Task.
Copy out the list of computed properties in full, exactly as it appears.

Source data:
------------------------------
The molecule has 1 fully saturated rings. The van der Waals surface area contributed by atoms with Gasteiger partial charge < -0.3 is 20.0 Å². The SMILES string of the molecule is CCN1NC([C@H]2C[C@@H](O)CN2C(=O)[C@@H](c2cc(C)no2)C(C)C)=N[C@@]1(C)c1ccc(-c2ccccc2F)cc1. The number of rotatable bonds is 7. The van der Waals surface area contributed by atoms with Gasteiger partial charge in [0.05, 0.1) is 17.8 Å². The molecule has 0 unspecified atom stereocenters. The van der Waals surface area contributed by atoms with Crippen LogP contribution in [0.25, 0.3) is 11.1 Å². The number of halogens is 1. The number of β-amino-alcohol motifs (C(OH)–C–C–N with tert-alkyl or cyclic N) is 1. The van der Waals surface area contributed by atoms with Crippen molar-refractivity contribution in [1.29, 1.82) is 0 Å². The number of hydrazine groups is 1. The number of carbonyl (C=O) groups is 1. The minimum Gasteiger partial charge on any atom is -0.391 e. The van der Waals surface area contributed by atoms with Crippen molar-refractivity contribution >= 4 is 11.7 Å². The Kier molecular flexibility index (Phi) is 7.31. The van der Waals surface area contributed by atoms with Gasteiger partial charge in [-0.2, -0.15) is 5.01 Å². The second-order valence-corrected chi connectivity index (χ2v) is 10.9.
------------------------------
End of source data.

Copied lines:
The molecule has 1 fully saturated rings. The van der Waals surface area contributed by atoms with Gasteiger partial charge < -0.3 is 20.0 Å². The SMILES string of the molecule is CCN1NC([C@H]2C[C@@H](O)CN2C(=O)[C@@H](c2cc(C)no2)C(C)C)=N[C@@]1(C)c1ccc(-c2ccccc2F)cc1. The number of rotatable bonds is 7. The van der Waals surface area contributed by atoms with Gasteiger partial charge in [0.05, 0.1) is 17.8 Å². The molecule has 0 unspecified atom stereocenters. The van der Waals surface area contributed by atoms with Crippen LogP contribution in [0.25, 0.3) is 11.1 Å². The number of halogens is 1. The number of β-amino-alcohol motifs (C(OH)–C–C–N with tert-alkyl or cyclic N) is 1. The van der Waals surface area contributed by atoms with Crippen molar-refractivity contribution in [1.29, 1.82) is 0 Å². The number of hydrazine groups is 1. The number of carbonyl (C=O) groups is 1. The minimum Gasteiger partial charge on any atom is -0.391 e. The van der Waals surface area contributed by atoms with Crippen molar-refractivity contribution >= 4 is 11.7 Å². The Kier molecular flexibility index (Phi) is 7.31. The van der Waals surface area contributed by atoms with Gasteiger partial charge in [-0.2, -0.15) is 5.01 Å². The second-order valence-corrected chi connectivity index (χ2v) is 10.9.